Our one full day in Cambridge started at the visitor information centre, trying to suss out how best to spend our limited time. Nothing much in the centre took our fancy, but while we were outside debating how to proceed, a kindly old gent wandered over and offered us a one-hour walking tour of the colleges. He moved at a pace that suited our levels of walking enthusiasm, so we agreed and headed off. He was an ex-student, who had studied medicine back in the 1950s and was deeply in thrall to the mystique of the ancient college town - he sounded slightly regretful that students were no longer fined for leaving their colleges without their full academic robes on.
We started out at Kings College, with the famous and ridiculously impressive chapel we'd admired from the outside yesterday. It was even better from the inside - a gorgeous feathered ceiling and some of the most impressive stained glass windows around.
We snuck through the square and out to Cambridge's 'Bridge of Sighs' - the bridge itself wasn't super interesting (except for the slice taken out of one of the decorative spheres by the original builder as revenge for not being paid in full), but the view down the river was pretty spectacular. As were the private college gardens across on the other side.
Next stop was Trinity - the strongest mathetmatical college, and most famous for having been Newton's college way back in the day. His room is the upper set of windows second from the left - it blows my mind that these ancient buildings are still functional - imagine being the poor maths undergrad who gets put in Newton's old room! Too much to live up to.
Our final stop was Trinity Hall - one of the smaller colleges and most famous (in our household at least) for being the place the 7 year old toff was intending to read law at in the 7-up series.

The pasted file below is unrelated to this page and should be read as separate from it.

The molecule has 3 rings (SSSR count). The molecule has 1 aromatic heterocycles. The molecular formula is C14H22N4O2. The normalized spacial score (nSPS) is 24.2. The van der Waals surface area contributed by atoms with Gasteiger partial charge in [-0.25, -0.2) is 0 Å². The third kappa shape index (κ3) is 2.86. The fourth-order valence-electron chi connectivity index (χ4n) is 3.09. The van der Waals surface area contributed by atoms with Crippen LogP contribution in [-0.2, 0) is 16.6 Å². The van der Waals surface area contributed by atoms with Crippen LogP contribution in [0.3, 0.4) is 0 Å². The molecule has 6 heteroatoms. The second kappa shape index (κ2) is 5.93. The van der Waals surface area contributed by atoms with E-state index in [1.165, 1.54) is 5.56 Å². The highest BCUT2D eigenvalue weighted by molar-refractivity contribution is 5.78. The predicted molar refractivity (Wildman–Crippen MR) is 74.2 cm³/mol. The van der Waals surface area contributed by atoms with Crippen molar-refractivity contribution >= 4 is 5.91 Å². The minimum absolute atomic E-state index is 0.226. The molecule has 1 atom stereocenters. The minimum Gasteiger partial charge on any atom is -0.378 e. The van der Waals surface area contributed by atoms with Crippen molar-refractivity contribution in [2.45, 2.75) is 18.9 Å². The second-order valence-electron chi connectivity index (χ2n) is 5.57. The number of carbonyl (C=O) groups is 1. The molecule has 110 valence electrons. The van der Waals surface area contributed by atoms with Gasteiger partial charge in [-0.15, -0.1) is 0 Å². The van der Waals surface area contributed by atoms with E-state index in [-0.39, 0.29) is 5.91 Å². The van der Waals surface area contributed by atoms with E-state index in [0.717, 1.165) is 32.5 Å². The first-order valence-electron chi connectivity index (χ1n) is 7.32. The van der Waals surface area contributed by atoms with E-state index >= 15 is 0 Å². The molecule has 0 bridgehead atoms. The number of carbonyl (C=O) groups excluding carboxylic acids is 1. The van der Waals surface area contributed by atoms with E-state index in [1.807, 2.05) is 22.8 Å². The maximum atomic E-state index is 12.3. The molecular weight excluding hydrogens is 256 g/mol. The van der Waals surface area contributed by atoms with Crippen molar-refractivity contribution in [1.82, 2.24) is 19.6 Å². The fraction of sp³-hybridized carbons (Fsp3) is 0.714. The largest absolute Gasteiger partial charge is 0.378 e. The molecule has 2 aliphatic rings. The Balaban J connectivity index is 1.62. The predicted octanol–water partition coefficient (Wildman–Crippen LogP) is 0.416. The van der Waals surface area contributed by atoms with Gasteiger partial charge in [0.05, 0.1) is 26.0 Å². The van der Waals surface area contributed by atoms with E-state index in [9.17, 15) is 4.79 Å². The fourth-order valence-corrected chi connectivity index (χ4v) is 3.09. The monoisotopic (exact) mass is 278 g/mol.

With that we'd reached the end of our tour - good value at 12 pounds, cheaper than the entry fees to each of the colleges would have been on their own. We scrabbled around town for a while trying to settle on a lunch option - unfortunately the most reputable dedicated vego restaurant in town closes on Sunday and Monday, the two days we were there. In the end, we stumbled onto Mouth Music - a little van on the street promising vego food to make our tastebuds sing.
I went for the lunch wrap: felafel with tahini and harissa wrapped up with some greens and carrot. It was outstanding.
Powered up with food, I decided to take on the 123 steps of tower of Great St Mary's Church. The church is the university chapel, and has been around since the early 1500s. It really does provide some amazing views - particularly of the King's College Chapel.
After all those stairs I was in need of a drink, so I dragged Cindy over the river to the gorgeous Granta hotel, sitting right on the bank of the Cam.
The main influence on Cindy of the trip so far has been an increased enthusiasm for Pimm's and onion rings, and the Granta happily indulged her with both, while offering us some lovely views across the water.
We followed up with a quick wander through some of the public land around the river (most of the beautiful gardens and bridges are owned by the colleges and are either off-limits entirely or only accessible for moolah).